• every hour in the practice becomes a productive hour no matter what procedures are being performed. Read More

Rule #1: Everyone’s time is important, not just yours!

No Time to Say Hello, Goodbye, I’m Late, I’m Late, I’m Late!!!

Do you ever feel like the White Rabbit from Alice in Wonderland?

We all have busy schedules, and sometimes we wake up early, go to bed late, and fill every free minute with work. It’s all part of investing yourself in your business. Today, communication is “easier” than ever; we have smart phones with email and texting; we have instant messenger; and we have social networking. While these tools make communicating more convenient, they can be a mixed blessing. If it’s easy for your patients, colleagues, contractors, employees, family, and friends to get in touch with you, you’re going to have a lot of people expecting your response.

When it comes to customer service, empathy for the client or patient is imperative. While your time is invaluable to you, theirs is also to them. Here are a few tips to help you stay on top of communication and keep everyone feeling special, without sacrificing all of your precious time:

On your website, don’t include your personal phone number or email address.
Funnel calls through your office line. Hire an after-hours service so that a human handles calls when you are not in the office, or you can invest in an office cell phone and pay employees an on-call wage for answering calls after hours. If a caller has an emergency, the person answering the phone can use their best judgement for offering your cell phone number. As for emails, funnel them through a main office account. I recommend you set up a Google email account for the office, since Google never fails. Domain-based email can be a real headache. Read More

The 3 Dimensions: Dental Practice Mission Statement, Vision Statement, and Team Commitment

Think, for a moment, of your business having three dimensions: you and the company are one; the client is one; and your employees are one. All dimensions must be in focus. For each dimension, you need a goal or purpose. You and your employees work together with the goal of serving the client. Your practice mission and vision sheds light on this purpose – the purpose of serving the client. But you, as an employer, must also serve and manage your employees if the mission and vision are to be carried out. So, in addition to a mission and vision, you need a commitment to your employees.

Now let’s delve into definitions and samples.

A business’ mission statement should define the intent of the company.

  • Ask yourself, from your patient’s perspective, what does your practice do?
  • Use words that embody the emotion, integrity, and expertise that goes into your product.
  • Keep it simple and short.

The MDPM mission is…

To provide dental industry professionals with a creative, consistent, and highly visible online marketing presence.

A vision statement sheds light on what will happen when the mission is carried out.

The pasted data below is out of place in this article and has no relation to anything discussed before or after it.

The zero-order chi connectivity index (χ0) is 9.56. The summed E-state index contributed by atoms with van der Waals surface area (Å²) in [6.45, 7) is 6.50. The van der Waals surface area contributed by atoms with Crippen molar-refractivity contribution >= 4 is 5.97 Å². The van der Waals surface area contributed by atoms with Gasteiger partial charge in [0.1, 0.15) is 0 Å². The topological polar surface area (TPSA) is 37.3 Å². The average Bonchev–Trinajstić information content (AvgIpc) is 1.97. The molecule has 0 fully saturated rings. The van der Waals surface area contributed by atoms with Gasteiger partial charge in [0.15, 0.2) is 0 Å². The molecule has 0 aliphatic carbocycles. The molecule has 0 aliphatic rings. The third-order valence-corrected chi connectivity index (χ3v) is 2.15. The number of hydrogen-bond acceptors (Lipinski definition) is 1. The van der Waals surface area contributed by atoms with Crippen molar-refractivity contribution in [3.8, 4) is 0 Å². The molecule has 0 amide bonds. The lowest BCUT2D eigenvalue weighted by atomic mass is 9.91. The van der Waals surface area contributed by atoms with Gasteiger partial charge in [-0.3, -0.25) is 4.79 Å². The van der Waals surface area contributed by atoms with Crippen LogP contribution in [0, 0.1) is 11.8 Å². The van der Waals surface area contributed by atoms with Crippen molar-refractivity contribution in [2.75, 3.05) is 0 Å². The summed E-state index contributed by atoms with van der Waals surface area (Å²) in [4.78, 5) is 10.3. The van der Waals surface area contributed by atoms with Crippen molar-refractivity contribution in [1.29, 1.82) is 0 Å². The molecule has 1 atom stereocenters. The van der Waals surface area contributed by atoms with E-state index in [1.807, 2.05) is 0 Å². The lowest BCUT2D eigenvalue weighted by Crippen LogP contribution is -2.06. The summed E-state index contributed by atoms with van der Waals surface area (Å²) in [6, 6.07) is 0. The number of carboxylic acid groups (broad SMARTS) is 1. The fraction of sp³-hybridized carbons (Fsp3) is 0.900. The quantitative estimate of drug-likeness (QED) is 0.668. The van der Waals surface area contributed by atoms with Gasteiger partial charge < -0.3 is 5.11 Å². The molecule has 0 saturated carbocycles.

• Ask yourself, what’s the purpose of your mission? What’s the intended result?
  • Use words, again, that convey emotion and excellence.
  • And, again, keep it simple and short.

The MDPM vision statement is…

To increase our clients’ profits through effective online visibility. To extend superior customer service with responsive solutions that address each customer’s unique needs. Every client should be proud to say that MDPM is their marketing company.

At MDPM, our first priority is serving our clients to the best of our ability, but in order to fulfill our mission and achieve our vision, we must keep our employees happy, focused, and driven. It’s just a natural extension, to Jill and me, that after creating a mission and vision statement to address what we want to achieve for our customers, we create an employee commitment. Some experts refer to internal and external clients – internal being your employees. Both types of clients must be satisfied if your business is to thrive and succeed.

The MDPM employee commitment is…

To create an environment and provide opportunities that inspire wholistic development of the individual. Every employee should feel appreciated, welcome, and genuinely happy at work.

As mentioned in previous posts, Jill and I went on a retreat this weekend to do some important big-picture stuff. Though we’re a marketing firm, like a dental office, we needed to establish our mission and vision. Here at the MDPM blog, we get a ton of visitors looking at mission and vision statement advice, so I decided to share our experience with you. Let me also say, my advice to dentists, and the advice I apply to MDPM, is based on years of interviewing, writing for, and reading literature from the dental practice management leaders. I don’t begin to claim the advice as my own; it is my interpretation of the information I’ve been privy to from leaders in the industry.

If you want to discuss your mission, vision, and employee commitment, or if you have questions about how to attract patients who will appreciate your mission and vision, call MDPM today at 972-781-8861, or email us.